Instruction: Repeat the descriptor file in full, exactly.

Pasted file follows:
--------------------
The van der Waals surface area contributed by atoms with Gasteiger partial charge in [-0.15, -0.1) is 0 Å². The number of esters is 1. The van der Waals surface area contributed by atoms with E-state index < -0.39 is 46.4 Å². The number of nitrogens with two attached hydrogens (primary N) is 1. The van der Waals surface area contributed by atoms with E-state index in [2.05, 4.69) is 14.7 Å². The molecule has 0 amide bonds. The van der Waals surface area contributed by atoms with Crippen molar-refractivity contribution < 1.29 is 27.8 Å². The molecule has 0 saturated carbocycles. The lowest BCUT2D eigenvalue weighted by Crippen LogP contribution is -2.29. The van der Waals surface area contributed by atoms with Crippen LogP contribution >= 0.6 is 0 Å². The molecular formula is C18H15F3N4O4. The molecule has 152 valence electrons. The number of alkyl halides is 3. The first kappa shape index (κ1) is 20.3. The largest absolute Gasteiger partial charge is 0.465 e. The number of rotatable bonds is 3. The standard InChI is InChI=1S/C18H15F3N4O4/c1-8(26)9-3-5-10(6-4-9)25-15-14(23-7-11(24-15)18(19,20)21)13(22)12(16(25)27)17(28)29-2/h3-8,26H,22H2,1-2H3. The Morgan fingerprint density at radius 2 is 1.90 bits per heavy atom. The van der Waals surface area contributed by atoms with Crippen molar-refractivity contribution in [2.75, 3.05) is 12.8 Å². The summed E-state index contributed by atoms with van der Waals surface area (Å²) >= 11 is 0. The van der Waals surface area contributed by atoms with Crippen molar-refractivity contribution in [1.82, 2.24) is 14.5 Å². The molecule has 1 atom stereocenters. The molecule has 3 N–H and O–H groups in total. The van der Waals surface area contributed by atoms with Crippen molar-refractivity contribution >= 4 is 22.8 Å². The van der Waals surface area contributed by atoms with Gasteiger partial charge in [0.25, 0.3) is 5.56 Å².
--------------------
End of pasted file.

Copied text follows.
The van der Waals surface area contributed by atoms with Gasteiger partial charge in [-0.15, -0.1) is 0 Å². The number of esters is 1. The van der Waals surface area contributed by atoms with E-state index < -0.39 is 46.4 Å². The number of nitrogens with two attached hydrogens (primary N) is 1. The van der Waals surface area contributed by atoms with E-state index in [2.05, 4.69) is 14.7 Å². The molecule has 0 amide bonds. The van der Waals surface area contributed by atoms with Crippen molar-refractivity contribution < 1.29 is 27.8 Å². The molecule has 0 saturated carbocycles. The lowest BCUT2D eigenvalue weighted by Crippen LogP contribution is -2.29. The van der Waals surface area contributed by atoms with Crippen LogP contribution >= 0.6 is 0 Å². The molecular formula is C18H15F3N4O4. The molecule has 152 valence electrons. The number of alkyl halides is 3. The first kappa shape index (κ1) is 20.3. The largest absolute Gasteiger partial charge is 0.465 e. The number of rotatable bonds is 3. The standard InChI is InChI=1S/C18H15F3N4O4/c1-8(26)9-3-5-10(6-4-9)25-15-14(23-7-11(24-15)18(19,20)21)13(22)12(16(25)27)17(28)29-2/h3-8,26H,22H2,1-2H3. The Morgan fingerprint density at radius 2 is 1.90 bits per heavy atom. The van der Waals surface area contributed by atoms with Crippen molar-refractivity contribution in [2.75, 3.05) is 12.8 Å². The summed E-state index contributed by atoms with van der Waals surface area (Å²) >= 11 is 0. The van der Waals surface area contributed by atoms with Crippen molar-refractivity contribution in [1.82, 2.24) is 14.5 Å². The molecule has 1 atom stereocenters. The molecule has 3 N–H and O–H groups in total. The van der Waals surface area contributed by atoms with Crippen molar-refractivity contribution >= 4 is 22.8 Å². The van der Waals surface area contributed by atoms with Gasteiger partial charge in [0.25, 0.3) is 5.56 Å².